Press Releases

    GA/PAL/873
    19 September 2001

    PALESTINIAN RIGHTS COMMITTEE ELECTS NEW CHAIRMAN,
    REVIEWS RECENT MIDEAST DEVELOPMENTS


    NEW YORK, 18 September (UN Headquarters) -- The Committee on the Exercise of the Inalienable Rights of the Palestinian People this morning elected by acclamation Papa Louis Fall (Senegal) as its Chairman for a one-year term. Mr. Fall replaced Acting Chairman Bruno Rodriguez Parrilla (Cuba).

    Mr. Parrilla, speaking before the election, expressed sympathy and offered the deepest condolences on behalf of the Committee to the families and friends of the victims of last week’s terrorist attacks in New York, Washington, D.C., and Pennsylvania. A minute of silence was observed.

    Following his election, Mr. Fall said there had been moments of hope and optimism in the Middle East peace process, but today there was a crossroads. The peace process was blocked. Civilians were targeted. Roads were blocked. International action was necessary, and both sides needed to return to the negotiating table. This was the Committee's cardinal mission.

    He went on to say that a number of disturbing events had taken place in the past several weeks in the Palestinian occupied territories, including Jerusalem. In response to the escalation of tensions on the ground, the Security Council had held a debate on 20 and 21 August at which the Acting Chair had put forward the Committee’s position on those events.

    He added that on 22 August, the Acting Chair had drafted a letter to the Secretary-General expressing the Committee’s concern over the increased level of violence in the Palestinian occupied territories, particularly the dangerous situation in East Jerusalem and areas under full Palestinian control (document A/ES-10/106-S/2001/819).

    Nasser Al-Kidwa, Permanent Observer for Palestine, welcomed the Chairman on behalf of the Palestinian people and leadership. He expressed full confidence that the Committee would continue to strive to achieve Palestinian rights and establish a lasting and comprehensive peace in the Middle East.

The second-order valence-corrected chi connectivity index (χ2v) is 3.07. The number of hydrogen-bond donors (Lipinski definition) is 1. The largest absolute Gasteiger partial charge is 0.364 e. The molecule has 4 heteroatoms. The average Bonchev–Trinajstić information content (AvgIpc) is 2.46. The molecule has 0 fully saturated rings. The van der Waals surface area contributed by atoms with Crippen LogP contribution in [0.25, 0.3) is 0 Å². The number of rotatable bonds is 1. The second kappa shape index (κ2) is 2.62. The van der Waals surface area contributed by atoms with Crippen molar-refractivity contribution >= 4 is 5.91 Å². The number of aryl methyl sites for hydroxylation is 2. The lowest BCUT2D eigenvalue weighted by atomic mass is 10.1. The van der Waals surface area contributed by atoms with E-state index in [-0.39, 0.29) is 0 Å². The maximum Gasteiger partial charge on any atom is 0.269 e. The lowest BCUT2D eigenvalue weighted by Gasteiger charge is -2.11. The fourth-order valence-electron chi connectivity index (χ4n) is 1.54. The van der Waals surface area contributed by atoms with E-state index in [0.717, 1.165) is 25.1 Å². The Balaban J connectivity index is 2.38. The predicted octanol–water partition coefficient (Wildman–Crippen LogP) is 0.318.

He then briefed the Committee on the current situation in the region. He noted that while the Security Council’s August debate had prompted serious concern over the situation, as well as harsh criticism of Israeli actions in the Palestinian occupied territories, the discussions had, unfortunately, not led to any specific action.

    Expressing deep concern and unequivocal condemnation of the heinous terrorist acts that took place last week in New York, Washington, D.C., and Pennsylvania, he supported all international efforts, particularly within the United Nations, to bring the perpetrators to justice and prevent the recurrence of such acts. He also supported proposed joint efforts to combat international terrorism.

    Despite expressions of international solidarity, Israel had taken advantage of the shift in international attention to increase its aggressive military action. Since last week, the occupying forces had killed 24 Palestinian citizens, tanks had destroyed many structures, and ground forces had caused widespread panic. What was worse, those actions had caused high-level meetings between the two sides to be cancelled.

    He added, however, that reports over the last few days indicated that there might be a change in Israel’s position – perhaps, even a cessation of all military actions. While he did not want to appear overly optimistic about those reports, it was his hope that they represented a fresh vision, not only globally, but with respect to specific problems in the Middle East and the Palestinian-Israeli conflict.

    The Committee will meet again at a time and date to be announced in the Journal.

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